Don’t use social media sharing buttons

Social media sharing buttons are quite ugly. How do you stop them ruining a design if they’re requested by a client?

My answer is simple; don’t use them.

If you want to learn more about my attitude to social media and how it should work with our websites read my post “It’s time for your site to play nicely with social media” or watch my presentation on the same subject.

  • http://twitter.com/ciaranmg Ciaran McGrath

    I agree with you that they’re annoying and distract from the primary call to action. They’re also very effective. As much as I hate them they do work. The main goal of our site is to collect email addresses for a email newsletter. We need lots and lots of new people looking at our pages as much as possible.

    You wouldn’t believe how many people just share a page because they like the headline, or the image at the top of the screen. Those shares, and subsequent page views convert to email signups. I wish they didn’t, but they do. When we removed the share buttons from the top of the page, shares dropped off dramatically.

    • http://boagworld.com/ Paul Boag

      But what effect did it have on email subscriptions? My fear is that people end up sharing rather than subscribing.

  • http://www.readaloudcreative.com/ Richard Golding

    There is the argument that if the user wants to share, they will. By manually doing it and writing their own introduction to the link will gain more interest, and with a greater click through ratio.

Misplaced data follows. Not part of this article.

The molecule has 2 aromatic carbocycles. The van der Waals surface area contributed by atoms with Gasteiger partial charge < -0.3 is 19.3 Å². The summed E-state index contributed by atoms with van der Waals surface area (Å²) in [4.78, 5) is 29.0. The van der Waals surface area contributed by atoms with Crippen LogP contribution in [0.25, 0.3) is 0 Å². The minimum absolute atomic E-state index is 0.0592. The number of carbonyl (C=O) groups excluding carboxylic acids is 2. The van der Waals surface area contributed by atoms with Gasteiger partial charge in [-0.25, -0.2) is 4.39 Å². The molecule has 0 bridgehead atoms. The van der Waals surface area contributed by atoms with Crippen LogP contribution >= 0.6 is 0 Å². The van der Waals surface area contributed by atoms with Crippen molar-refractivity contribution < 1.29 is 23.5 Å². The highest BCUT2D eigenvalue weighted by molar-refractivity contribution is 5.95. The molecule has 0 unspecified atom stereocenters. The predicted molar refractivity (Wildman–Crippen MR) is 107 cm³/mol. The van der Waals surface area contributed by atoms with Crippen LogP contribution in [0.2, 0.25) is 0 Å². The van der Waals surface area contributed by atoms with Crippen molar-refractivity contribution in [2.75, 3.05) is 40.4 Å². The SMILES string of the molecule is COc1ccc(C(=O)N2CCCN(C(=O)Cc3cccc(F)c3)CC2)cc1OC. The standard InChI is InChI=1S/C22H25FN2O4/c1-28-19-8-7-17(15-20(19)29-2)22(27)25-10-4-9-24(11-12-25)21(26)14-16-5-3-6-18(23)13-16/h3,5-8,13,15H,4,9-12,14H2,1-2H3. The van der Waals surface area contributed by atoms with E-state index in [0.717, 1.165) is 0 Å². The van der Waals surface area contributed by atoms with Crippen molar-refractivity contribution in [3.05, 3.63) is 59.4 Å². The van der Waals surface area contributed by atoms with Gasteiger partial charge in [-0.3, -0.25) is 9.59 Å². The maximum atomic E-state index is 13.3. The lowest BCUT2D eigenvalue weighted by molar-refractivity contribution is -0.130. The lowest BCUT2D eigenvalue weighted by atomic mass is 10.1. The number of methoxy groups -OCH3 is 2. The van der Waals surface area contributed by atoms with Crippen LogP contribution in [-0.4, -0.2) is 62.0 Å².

On another note, I never quite understood why Mashable have social links next to the “read more’ Hooklines – before you’ve before you’ve even read the article. As if the user is more inclined to read an article with higher amount of likes?

  • afterburnerapp

    I love the idea of putting the tweet right inside the post, you just eliminated a whole snare of clicking and browser tab actions. I don’t think there is any reason to have the tweet look like it came right off of twitter. Perhaps you could brand it to YOUR page.

    I have been using small neutral icons for social media, as they definitely take away from the brand experience.

    • http://boagworld.com/ Paul Boag

      Absolutely. That is what I have done on my site too.

  • http://orraclemedia.com/ Rob Orr

    At first, I didn’t really know what to think about this, but as you got in to the discussion, I have to say that I agree. Those buttons (which I have on my site) may even just be a lazy way of trying to compel visitors to engage with your content! Using a tool like Buffer eliminates the need for those buttons anyway.

  • http://twitter.com/paulkent_me Paul Kent

    From a layman’s perspective surely a blog post or news article needs some form of quick and easy sharing device? I agree not to pepper the site with them. Just used in places for practical purposes, subtle and not taking over the page. Design them in a way that fits in with the sites branding too. A common sense approach.

    • http://boagworld.com/ Paul Boag

      That is essentially what I said. Pick and choose when you use them. Look at the way I use sharing as a tab at the bottom of my posts. They don’t need to be the normal share buttons. You can do something more.

  • http://twitter.com/cesarabeid Cesar Abeid

    But Paul, it’s so much EASIER to just plaster sites with the dang buttons!

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